Keep the visual aspect firmly in your mind and you’ll eventually achieve it through the arrangement of stone. Don’t just focus on each individual stone but how will they all come together to form a complete picture.

“In other words BEGIN your layout with the END in mind. The number one reason why most layouts fail is because they begin at the beginning, and not at the end. If that doesn’t make sense, imagine yourself shooting free throws in basketball. If there was no basket to shoot at – you wouldn’t have a goal to aim for and score. You would be just throwing a basketball aimlessly in a random direction: how can you hope to succeed like that?”

Your mindset is extremely important for aquascaping. For reference, it should take you no longer than 15 to 20 minutes to complete your layout hardscape. In a small aquarium maybe even less than 5 minutes! Be relaxed, and aquascape with purpose!

When you take longer than 30 minutes or so to scape a small aquarium, in the end the layout feels “forced” and you begin to lose the ability to “see” what’s right and wrong intuitively. In other words, just like writers get writers block, you get “scapers” block. So should this occur, leave the aquarium behind and focus on visualizing how you’d like the scape to look all grown in and come back to it in a few hours or the next day to complete your work.


The second step you must master is a little counter intuitive. Most people focus on the “quality” or “character” of a stone, rather than the appropriate size when it comes to stones. Your first focus must be size. It needs to fit to scale – the secondary focus is character and detail.

Most nano aquariums require that you select a rock you may even think is over sized! Place this stone, the “main stone” at the appropriate part of your layout.

iwagumi main stone first
Place the Iwagumi’s main stone first, in a nano aquarium this should take up almost 1/4-1/3 the size of the aquarium.

In small nano aquariums, it’s perfectly okay to be a little centered because the canvas size is so small. Place the stone at a slight angle, use this angle guide for reference of “impressions” of stone:

Straight: Gives a look of stability

Flat: Stable feeling – the stone isn’t “going anywhere”

45 degree angle – Dramatic. The stone could tilt over any time, but cast’s it’s shadow.

Angled but more straight in appearance: Stable, slightly dramatic.

Angles Closer to 45 degrees: dramatic, slightly stable.

The next part you must move onto is your supporting stones, it’s very important to make sure that texture and color matches, not just stone type. Make sure you select stones that “feel like” they should be part of the same group and aren’t immensely different from one another.


Placement of second iwagumi stone
Place the second largest stone in your Iwagumi next

Notice how the second stone is flat, and forms an opposite angle to the main stone which creates a greater feeling of stability in the layout, but still draws attention straight to the main stone.

Important note: While most people believe the main stone is the most important stone in the layout, it’s usually the second stone that’s most important because it dictates how the rest of the scape will flow and how you plant accordingly.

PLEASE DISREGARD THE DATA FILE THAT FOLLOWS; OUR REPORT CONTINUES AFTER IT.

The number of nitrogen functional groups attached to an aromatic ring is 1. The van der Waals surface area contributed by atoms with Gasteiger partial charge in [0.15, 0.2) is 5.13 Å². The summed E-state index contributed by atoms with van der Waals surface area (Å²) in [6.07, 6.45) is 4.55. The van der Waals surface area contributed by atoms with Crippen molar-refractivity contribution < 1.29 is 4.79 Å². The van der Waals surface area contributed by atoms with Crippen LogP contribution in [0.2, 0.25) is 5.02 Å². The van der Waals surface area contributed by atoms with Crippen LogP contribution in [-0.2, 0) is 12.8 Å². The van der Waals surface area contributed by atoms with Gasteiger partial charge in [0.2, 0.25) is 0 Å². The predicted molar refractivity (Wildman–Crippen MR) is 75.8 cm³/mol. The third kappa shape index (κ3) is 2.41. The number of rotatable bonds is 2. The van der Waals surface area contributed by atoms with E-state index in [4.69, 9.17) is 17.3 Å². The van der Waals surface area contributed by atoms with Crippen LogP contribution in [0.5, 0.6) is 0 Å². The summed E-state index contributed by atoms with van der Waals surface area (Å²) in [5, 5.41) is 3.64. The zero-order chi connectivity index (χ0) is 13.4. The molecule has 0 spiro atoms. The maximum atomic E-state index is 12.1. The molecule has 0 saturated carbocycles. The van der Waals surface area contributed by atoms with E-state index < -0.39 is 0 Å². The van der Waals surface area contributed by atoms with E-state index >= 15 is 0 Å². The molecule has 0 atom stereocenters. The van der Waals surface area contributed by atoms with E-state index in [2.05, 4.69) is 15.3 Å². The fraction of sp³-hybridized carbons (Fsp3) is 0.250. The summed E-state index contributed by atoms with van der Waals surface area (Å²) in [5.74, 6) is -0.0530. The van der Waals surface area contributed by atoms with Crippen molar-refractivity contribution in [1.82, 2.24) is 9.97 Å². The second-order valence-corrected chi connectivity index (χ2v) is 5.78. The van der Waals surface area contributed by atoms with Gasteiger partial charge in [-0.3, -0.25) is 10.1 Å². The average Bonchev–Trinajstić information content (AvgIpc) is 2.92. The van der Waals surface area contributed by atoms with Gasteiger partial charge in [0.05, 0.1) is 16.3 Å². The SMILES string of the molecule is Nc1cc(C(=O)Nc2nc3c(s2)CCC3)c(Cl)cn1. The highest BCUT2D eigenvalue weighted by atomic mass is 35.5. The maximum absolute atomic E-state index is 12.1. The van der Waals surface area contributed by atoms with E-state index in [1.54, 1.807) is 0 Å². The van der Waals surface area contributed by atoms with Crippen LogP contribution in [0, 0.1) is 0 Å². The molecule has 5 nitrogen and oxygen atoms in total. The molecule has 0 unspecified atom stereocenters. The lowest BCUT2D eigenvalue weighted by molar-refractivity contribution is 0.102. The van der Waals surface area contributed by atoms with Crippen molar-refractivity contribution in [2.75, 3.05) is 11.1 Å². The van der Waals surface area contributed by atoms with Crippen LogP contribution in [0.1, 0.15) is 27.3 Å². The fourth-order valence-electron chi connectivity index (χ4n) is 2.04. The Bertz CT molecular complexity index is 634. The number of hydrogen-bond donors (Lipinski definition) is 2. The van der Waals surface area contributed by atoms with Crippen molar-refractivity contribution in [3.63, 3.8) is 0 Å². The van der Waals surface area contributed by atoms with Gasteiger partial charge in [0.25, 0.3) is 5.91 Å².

Adding the third support stone to the iwagumi
Adding the third support stone to the iwagumi

Placing the third stone. This stone will mostly act off of the power of the supporting stone, matching the angle and softening the overall angle that side of the tank. It will be invisible mostly after plants grow in, but it adds texture to the overall layout and the growing patterns of the plant. Some may refer to it as a “sacrificial stone” for this reason.


Completing the Iwagumi layout by adding stones 4 and 5
Completing the Iwagumi layout by adding stones 4 and 5

The 4th and 5th stone (making an odd number of rocks in a classic 5 stone layout) follow the motion of the left side of the main stone and distribute a feeling of “flow” for the aquascape down into the bottom left hand corner where it pleasantly tapers off, but appears as if it could go on and on in the same kind of rock formation. This prevents the eye from wandering unnaturally and forms a single “stone cluster” together, again the idea as if the stones have naturally occurred together.

*Important note* some of the placement here might look odd at first even, and the reason is, is that the END picture of the scape is for the majority of the secondary and tertiary stones to be completely covered by plants. Here’s a great lesson for the necessity of stones, even if you plan on them being covered later on and the necessity for visualizing.


How to Start a Planted Tank – Step 2; The Aquarium Substrate

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How to Start a Planted Tank – Step 2: Getting Started with the Substrate

Previously, we talked about creating balance in the aquarium to sustain the ecosystem, and the quicker that that balance is achieved, the easier it is to be successful with your own planted aquarium. (click here to read Step 1 again)

In order for you to take action on those core principles covered in Step 1 (Bacteria, Water Chemistry and Nutrients), you need systems in place. Systems that set you up for success right away without you having to suffer through tougher-than-necessary learning curves that keep you away from enjoying a beautiful nature aquarium.

Often, we’ll get questions from customers who want to give aqua soil and the ADA substrate system a try and have been using other planted tank substrates like eco-complete, fluorite or the fluval varieties. Usually, the question is something like this:

“I’ve been using a nutrient rich soil, but it just always seems like for the first 6 months I struggle with my setups and plants, and then only after a year or so does the aquarium stabilize and I don’t have as much algae and aquatic plants are growing steadily…why does that happen and will aqua soil make it easier for me to grow those plants?”

Our hobby lends itself to over-thinking most of the time, but the answer is a lot simpler than you might think.